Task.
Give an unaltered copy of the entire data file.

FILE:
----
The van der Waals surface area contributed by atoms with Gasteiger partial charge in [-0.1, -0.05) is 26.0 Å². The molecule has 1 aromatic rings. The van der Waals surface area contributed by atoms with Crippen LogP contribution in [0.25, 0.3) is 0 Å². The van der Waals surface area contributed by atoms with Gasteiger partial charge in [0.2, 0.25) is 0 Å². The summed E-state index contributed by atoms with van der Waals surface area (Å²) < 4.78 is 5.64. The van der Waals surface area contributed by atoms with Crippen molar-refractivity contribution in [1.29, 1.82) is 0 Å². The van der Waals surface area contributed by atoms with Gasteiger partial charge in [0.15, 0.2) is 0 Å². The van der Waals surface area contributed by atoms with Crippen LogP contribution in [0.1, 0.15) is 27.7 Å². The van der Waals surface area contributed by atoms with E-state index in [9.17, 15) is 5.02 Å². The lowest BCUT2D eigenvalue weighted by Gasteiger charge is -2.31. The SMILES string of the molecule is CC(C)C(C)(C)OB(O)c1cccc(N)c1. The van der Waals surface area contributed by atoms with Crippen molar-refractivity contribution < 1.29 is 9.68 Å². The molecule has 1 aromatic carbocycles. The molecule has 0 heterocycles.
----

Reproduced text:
The van der Waals surface area contributed by atoms with Gasteiger partial charge in [-0.1, -0.05) is 26.0 Å². The molecule has 1 aromatic rings. The van der Waals surface area contributed by atoms with Crippen LogP contribution in [0.25, 0.3) is 0 Å². The van der Waals surface area contributed by atoms with Gasteiger partial charge in [0.2, 0.25) is 0 Å². The summed E-state index contributed by atoms with van der Waals surface area (Å²) < 4.78 is 5.64. The van der Waals surface area contributed by atoms with Crippen molar-refractivity contribution in [1.29, 1.82) is 0 Å². The van der Waals surface area contributed by atoms with Gasteiger partial charge in [0.15, 0.2) is 0 Å². The van der Waals surface area contributed by atoms with Crippen LogP contribution in [0.1, 0.15) is 27.7 Å². The van der Waals surface area contributed by atoms with E-state index in [9.17, 15) is 5.02 Å². The lowest BCUT2D eigenvalue weighted by Gasteiger charge is -2.31. The SMILES string of the molecule is CC(C)C(C)(C)OB(O)c1cccc(N)c1. The van der Waals surface area contributed by atoms with Crippen molar-refractivity contribution < 1.29 is 9.68 Å². The molecule has 1 aromatic carbocycles. The molecule has 0 heterocycles.